Three-quarters of the Earth's surface is covered in water. And it's a crucial element of life. But where did this water come from?
Scientists hope that a meteorite which landed in a family's front yard in England in 2021 holds some answers. Researchers discovered that the Winchcombe meteorite, named after the town in Gloucestershire where it was found, contained water similar to that found on Earth.
The meteorite gave scientists a tantalising glimpse back through time to the original composition of the solar system about 4.6 billion years ago. Researchers believe asteroids made a leading contribution to water on Earth.
Asteroids Were The Main Source of Water
Dr Ashley King, a research fellow at the Natural History Museum in London and author of a new study on the space rock, says extraterrestrial rocks may have brought vital chemical components, such as water, to Earth billions of years ago. It established the oceans and all life on Earth. Analysis concludes that the meteorite originated from an asteroid body somewhere near Jupiter. It also said the ratio of hydrogen isotopes in the water closely resembled the composition of water on Earth.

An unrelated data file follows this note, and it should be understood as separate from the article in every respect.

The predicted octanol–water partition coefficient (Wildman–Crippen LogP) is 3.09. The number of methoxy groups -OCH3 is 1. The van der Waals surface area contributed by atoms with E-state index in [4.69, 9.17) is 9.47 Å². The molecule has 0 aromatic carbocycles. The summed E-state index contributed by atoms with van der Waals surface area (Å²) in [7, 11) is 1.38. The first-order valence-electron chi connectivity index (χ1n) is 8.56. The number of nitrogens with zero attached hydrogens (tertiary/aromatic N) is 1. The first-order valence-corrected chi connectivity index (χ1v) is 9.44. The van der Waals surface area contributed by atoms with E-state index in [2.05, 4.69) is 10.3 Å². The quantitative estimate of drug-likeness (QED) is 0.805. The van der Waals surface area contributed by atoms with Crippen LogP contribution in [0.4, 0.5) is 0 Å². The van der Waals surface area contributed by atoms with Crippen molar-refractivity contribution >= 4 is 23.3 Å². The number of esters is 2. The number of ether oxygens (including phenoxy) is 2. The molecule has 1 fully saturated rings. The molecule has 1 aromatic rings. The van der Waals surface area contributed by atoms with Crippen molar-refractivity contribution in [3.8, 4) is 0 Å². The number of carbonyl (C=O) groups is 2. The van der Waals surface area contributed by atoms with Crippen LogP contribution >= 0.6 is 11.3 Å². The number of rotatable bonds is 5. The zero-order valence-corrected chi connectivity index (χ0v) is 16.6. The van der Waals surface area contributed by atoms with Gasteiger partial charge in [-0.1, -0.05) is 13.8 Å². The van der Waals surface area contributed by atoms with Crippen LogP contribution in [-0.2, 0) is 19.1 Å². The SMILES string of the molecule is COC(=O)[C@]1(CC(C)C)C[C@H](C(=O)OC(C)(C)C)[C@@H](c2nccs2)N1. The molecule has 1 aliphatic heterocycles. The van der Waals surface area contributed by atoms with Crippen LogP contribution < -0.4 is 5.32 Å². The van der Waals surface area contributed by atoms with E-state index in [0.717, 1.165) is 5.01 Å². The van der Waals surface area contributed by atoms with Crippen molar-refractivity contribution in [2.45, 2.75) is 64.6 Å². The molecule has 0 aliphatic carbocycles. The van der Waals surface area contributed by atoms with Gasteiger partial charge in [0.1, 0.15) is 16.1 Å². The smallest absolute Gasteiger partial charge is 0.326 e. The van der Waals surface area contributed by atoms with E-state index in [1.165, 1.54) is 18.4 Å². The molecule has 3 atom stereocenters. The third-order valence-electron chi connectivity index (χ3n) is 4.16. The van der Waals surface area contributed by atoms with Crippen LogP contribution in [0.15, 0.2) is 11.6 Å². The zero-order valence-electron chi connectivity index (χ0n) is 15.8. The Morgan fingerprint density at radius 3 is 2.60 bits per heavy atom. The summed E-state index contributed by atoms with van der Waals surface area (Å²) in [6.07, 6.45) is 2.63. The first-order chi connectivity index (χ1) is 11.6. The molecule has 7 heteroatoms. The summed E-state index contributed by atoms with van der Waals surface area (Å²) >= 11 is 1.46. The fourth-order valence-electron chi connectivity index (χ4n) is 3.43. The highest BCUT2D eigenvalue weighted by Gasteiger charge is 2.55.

King said meteorites like Winchcombe are a good match to the water in the Earth's oceans. The findings suggest asteroids were the main source of water. Researchers said extracts from the rock found extraterrestrial amino acids. This may be the strongest evidence that water and organic material were delivered to Earth by asteroids like the one Winchcombe broke away from.
Luke Daly, the co-author of the study and lecturer in planetary geosciences at the University of Glasgow, identified the meteorite as a CM carbonaceous chrondrite, a type of stony meteorite that contains a high composition of components that predate the solar system. He explained that everything inside the meteorite is 100% extraterrestrial, including the 11% water it contains, because the UK Fireball Alliance recovered the space rock within 12 hours of its landing.
"Most CM chondrites have Earth-like water these rocks alter and degrade within days or weeks of being on Earth, and so they could just be Earth-like because they have absorbed water or something," Daly said. He added that Winchcombe meteorite, which was the size of a basketball, was a lucky find.